Therefore, the renal cortex receives 90% of the blood flow that enters these organs and has a function of filtration, reabsorption and secretion. It should be noted that this outermost layer is not separated longitudinally from the renal marrow, as a series of protrusions called renal columns occurs towards them.

      3. Renal marrow

      The renal medulla, in turn, it is located in a deeper point of the kidney and presents a greater morphological complexity, Since it is composed of units of conical appearance (with the base directed towards the crust) called renal pyramids. These are distributed among themselves by renal columns and their number varies between 12 and 18. We can therefore say that the human kidney is a multilobed organ.

      The top of each renal pyramid leads to a smaller chalice, and the union of several of them give rise to the large calyxes, which join together to generate the renal pelvis. We must imagine this structure as if it were a tree: the renal pelvis is the trunk, and the calyxes each of the branches which lead to large leaves (the renal pyramids).

      Finally, it should be noted that the renal pelvis corresponds to the section of the ureterTherefore, urine will travel here to the bladder, where it will accumulate until it is emptied by the process of urination known to all.

      4. The nephron

      It seemed that this moment would not come, but we cannot let the inkwell in the nephron: the basic structural and functional unit of the kidney, where blood is filtered and purified. To put it in perspective, we’ll say that there are an average of 1.2 billion nephrons in each kidney, which filter no more or less than 1.1 liters of blood per minute.

      As difficult as it may be to form a mental picture of this complex structure, we will briefly describe its parts:

      • Renal glomerulus / corpuscle: already named above, is the set of capillaries where the clearance and filtration of blood plasma takes place.
      • Bowman’s capsule: Empty sphere in which the filtrate of the substances to be excreted is filtered. It wraps around the glomerulus.
      • Proximal convoluted tubule: Its function is to increase the reabsorption and secretion surface of substances.
      • Handle Henle: A fork-shaped tube that leads from the proximal profiled tubule to the distal profiled tubule.
      • Contoured Distal Tubule: An ion-permeable tube that collects waste that was not initially filtered into the Bowman capsule.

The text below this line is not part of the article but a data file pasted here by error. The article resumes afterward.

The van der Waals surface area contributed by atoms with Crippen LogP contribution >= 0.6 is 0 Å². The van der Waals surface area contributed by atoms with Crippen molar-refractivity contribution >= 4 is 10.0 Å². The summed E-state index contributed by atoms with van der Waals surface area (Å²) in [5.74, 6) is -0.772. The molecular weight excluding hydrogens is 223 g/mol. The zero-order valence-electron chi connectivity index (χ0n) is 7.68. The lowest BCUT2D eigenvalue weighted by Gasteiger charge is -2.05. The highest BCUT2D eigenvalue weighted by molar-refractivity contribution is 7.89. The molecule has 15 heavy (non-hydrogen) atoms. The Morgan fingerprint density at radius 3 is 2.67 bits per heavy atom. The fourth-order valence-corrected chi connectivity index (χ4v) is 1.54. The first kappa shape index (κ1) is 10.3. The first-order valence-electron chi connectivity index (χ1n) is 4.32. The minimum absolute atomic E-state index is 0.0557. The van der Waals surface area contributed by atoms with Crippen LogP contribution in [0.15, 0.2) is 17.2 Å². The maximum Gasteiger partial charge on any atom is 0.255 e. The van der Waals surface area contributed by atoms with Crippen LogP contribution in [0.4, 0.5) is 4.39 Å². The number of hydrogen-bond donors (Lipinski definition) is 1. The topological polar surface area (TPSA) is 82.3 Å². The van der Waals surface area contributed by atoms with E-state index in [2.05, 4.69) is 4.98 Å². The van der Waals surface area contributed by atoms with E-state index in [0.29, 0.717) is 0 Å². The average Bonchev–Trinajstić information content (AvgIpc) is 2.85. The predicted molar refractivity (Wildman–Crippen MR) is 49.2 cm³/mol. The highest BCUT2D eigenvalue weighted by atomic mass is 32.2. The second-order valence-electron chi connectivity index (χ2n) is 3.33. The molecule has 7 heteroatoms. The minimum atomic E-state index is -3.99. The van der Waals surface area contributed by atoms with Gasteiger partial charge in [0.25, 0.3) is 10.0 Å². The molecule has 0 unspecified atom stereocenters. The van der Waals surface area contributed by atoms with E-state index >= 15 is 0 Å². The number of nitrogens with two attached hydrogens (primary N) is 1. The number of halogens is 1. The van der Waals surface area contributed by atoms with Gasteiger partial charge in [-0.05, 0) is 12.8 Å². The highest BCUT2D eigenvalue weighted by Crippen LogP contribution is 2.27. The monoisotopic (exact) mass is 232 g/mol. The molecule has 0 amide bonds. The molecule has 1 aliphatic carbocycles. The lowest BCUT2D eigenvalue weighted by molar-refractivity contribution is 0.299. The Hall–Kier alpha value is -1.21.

As wrapped up as all this conglomerate of terminology may seem, the idea that should be clear is that the nephron is a highly specialized functional unit for performing the filtration of blood. This is summed up in four simple steps: filtration, tubular secretion, tubular reabsorption (recycling of nutrients and substances such as glucose, amino acids, 60-70% potassium and 80% bicarbonate) and excretionIn other words, the emptying of the nephron.

      It should be noted that from the age of 40, on average 10% of nephrons are lost every 10 years. This happens because the kidneys are not able to regenerate them. However, the remaining nephrons have been shown to adapt to maintain proper kidney function within normal limits.


      As we have seen, not only the parts of the kidney and their functions are very complex, but each of these organs is made up of millions of small, individual filtering machines: the nephrons.

      We have to see the process of filtering and producing urine as a tree-shaped machine: From the small capillaries called glomeruli, where the filtration of blood occurs in as microscopically as possible to the renal pelvis (the place where the kidneys collect in the bladder), urine undergoes a series of changes and reabsorption that lead to the expulsion of the yellowish liquid.

      Bibliographical references:

      • Rodrigues, CFS, Olave, E., Gabrielli, C., and Sousa, LMC (1997). Anatomical considerations in renal fusion: a case report. Chilean Journal of Anatomy, 15 (1), 51-55.
      • Cachofeiro, V., Lahera, V. and Tresguerres, JA (1999). Anatomo-functional aspects of the kidney. HUMAN, 374.
      • Anatomy of the Urinary Tract, Retrieved September 9 from
      • Urinary system, Laboratory of physical anthropology and human anatomy. Retrieved September 9 from